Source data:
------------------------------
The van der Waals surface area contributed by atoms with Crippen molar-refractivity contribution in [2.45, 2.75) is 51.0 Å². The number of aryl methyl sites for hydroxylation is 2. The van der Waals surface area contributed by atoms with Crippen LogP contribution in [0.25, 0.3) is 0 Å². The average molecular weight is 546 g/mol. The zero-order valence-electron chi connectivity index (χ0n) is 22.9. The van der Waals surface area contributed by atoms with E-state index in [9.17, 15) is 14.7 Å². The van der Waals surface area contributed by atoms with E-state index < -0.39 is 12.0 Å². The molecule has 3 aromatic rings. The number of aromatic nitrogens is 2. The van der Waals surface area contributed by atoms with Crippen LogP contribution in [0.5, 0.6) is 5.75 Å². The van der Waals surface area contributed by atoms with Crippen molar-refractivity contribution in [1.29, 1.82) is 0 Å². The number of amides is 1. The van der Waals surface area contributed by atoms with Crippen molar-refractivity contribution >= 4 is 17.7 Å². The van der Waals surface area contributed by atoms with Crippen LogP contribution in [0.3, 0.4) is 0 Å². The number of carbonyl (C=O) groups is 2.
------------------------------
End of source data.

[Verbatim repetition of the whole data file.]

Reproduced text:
The van der Waals surface area contributed by atoms with Crippen molar-refractivity contribution in [2.45, 2.75) is 51.0 Å². The number of aryl methyl sites for hydroxylation is 2. The van der Waals surface area contributed by atoms with Crippen LogP contribution in [0.25, 0.3) is 0 Å². The average molecular weight is 546 g/mol. The zero-order valence-electron chi connectivity index (χ0n) is 22.9. The van der Waals surface area contributed by atoms with E-state index in [9.17, 15) is 14.7 Å². The van der Waals surface area contributed by atoms with E-state index < -0.39 is 12.0 Å². The molecule has 3 aromatic rings. The number of aromatic nitrogens is 2. The van der Waals surface area contributed by atoms with Crippen LogP contribution in [0.5, 0.6) is 5.75 Å². The van der Waals surface area contributed by atoms with Crippen molar-refractivity contribution in [1.29, 1.82) is 0 Å². The number of amides is 1. The van der Waals surface area contributed by atoms with Crippen molar-refractivity contribution >= 4 is 17.7 Å². The van der Waals surface area contributed by atoms with Crippen LogP contribution in [0.3, 0.4) is 0 Å². The number of carbonyl (C=O) groups is 2.